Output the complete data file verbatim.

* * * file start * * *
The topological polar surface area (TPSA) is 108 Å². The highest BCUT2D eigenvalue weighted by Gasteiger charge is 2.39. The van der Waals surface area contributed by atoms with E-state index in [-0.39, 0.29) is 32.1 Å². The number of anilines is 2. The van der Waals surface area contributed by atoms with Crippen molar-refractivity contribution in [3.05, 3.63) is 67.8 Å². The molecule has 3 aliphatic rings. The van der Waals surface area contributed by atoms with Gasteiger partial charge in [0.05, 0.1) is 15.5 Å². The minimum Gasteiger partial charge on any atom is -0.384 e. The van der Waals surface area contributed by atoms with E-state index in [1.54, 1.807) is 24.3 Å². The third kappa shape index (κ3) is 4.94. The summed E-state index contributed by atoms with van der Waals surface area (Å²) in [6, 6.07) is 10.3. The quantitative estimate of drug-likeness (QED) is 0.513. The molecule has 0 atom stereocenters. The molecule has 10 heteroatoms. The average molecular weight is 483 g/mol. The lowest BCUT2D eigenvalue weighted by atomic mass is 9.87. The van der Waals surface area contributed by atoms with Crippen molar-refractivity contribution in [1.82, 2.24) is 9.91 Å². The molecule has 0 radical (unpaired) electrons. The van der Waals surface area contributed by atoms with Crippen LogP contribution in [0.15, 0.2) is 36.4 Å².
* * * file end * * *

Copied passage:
The topological polar surface area (TPSA) is 108 Å². The highest BCUT2D eigenvalue weighted by Gasteiger charge is 2.39. The van der Waals surface area contributed by atoms with E-state index in [-0.39, 0.29) is 32.1 Å². The number of anilines is 2. The van der Waals surface area contributed by atoms with Crippen molar-refractivity contribution in [3.05, 3.63) is 67.8 Å². The molecule has 3 aliphatic rings. The van der Waals surface area contributed by atoms with Gasteiger partial charge in [0.05, 0.1) is 15.5 Å². The minimum Gasteiger partial charge on any atom is -0.384 e. The van der Waals surface area contributed by atoms with E-state index in [1.54, 1.807) is 24.3 Å². The third kappa shape index (κ3) is 4.94. The summed E-state index contributed by atoms with van der Waals surface area (Å²) in [6, 6.07) is 10.3. The quantitative estimate of drug-likeness (QED) is 0.513. The molecule has 0 atom stereocenters. The molecule has 10 heteroatoms. The average molecular weight is 483 g/mol. The lowest BCUT2D eigenvalue weighted by atomic mass is 9.87. The van der Waals surface area contributed by atoms with Crippen molar-refractivity contribution in [1.82, 2.24) is 9.91 Å². The molecule has 0 radical (unpaired) electrons. The van der Waals surface area contributed by atoms with Crippen LogP contribution in [0.15, 0.2) is 36.4 Å².